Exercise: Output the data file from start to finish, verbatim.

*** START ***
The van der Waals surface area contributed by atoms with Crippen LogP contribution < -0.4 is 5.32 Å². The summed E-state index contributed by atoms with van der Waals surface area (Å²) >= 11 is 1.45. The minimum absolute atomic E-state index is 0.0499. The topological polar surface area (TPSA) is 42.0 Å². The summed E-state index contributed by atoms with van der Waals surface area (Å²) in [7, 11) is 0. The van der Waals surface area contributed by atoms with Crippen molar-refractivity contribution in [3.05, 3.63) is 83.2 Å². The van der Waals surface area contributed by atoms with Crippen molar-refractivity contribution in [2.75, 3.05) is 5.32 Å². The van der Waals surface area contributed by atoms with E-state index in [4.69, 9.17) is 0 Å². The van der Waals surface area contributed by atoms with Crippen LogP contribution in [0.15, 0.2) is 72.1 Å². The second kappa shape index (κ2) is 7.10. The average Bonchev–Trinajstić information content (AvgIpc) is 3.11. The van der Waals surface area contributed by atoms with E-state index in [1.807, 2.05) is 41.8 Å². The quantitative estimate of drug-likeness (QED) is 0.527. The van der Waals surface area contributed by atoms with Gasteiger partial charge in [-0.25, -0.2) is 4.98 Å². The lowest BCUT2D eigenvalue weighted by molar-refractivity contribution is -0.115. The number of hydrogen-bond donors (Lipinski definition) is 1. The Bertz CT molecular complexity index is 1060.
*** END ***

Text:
The van der Waals surface area contributed by atoms with Crippen LogP contribution < -0.4 is 5.32 Å². The summed E-state index contributed by atoms with van der Waals surface area (Å²) >= 11 is 1.45. The minimum absolute atomic E-state index is 0.0499. The topological polar surface area (TPSA) is 42.0 Å². The summed E-state index contributed by atoms with van der Waals surface area (Å²) in [7, 11) is 0. The van der Waals surface area contributed by atoms with Crippen molar-refractivity contribution in [3.05, 3.63) is 83.2 Å². The van der Waals surface area contributed by atoms with Crippen molar-refractivity contribution in [2.75, 3.05) is 5.32 Å². The van der Waals surface area contributed by atoms with E-state index in [4.69, 9.17) is 0 Å². The van der Waals surface area contributed by atoms with Crippen LogP contribution in [0.15, 0.2) is 72.1 Å². The second kappa shape index (κ2) is 7.10. The average Bonchev–Trinajstić information content (AvgIpc) is 3.11. The van der Waals surface area contributed by atoms with E-state index in [1.807, 2.05) is 41.8 Å². The quantitative estimate of drug-likeness (QED) is 0.527. The van der Waals surface area contributed by atoms with Gasteiger partial charge in [-0.25, -0.2) is 4.98 Å². The lowest BCUT2D eigenvalue weighted by molar-refractivity contribution is -0.115. The number of hydrogen-bond donors (Lipinski definition) is 1. The Bertz CT molecular complexity index is 1060.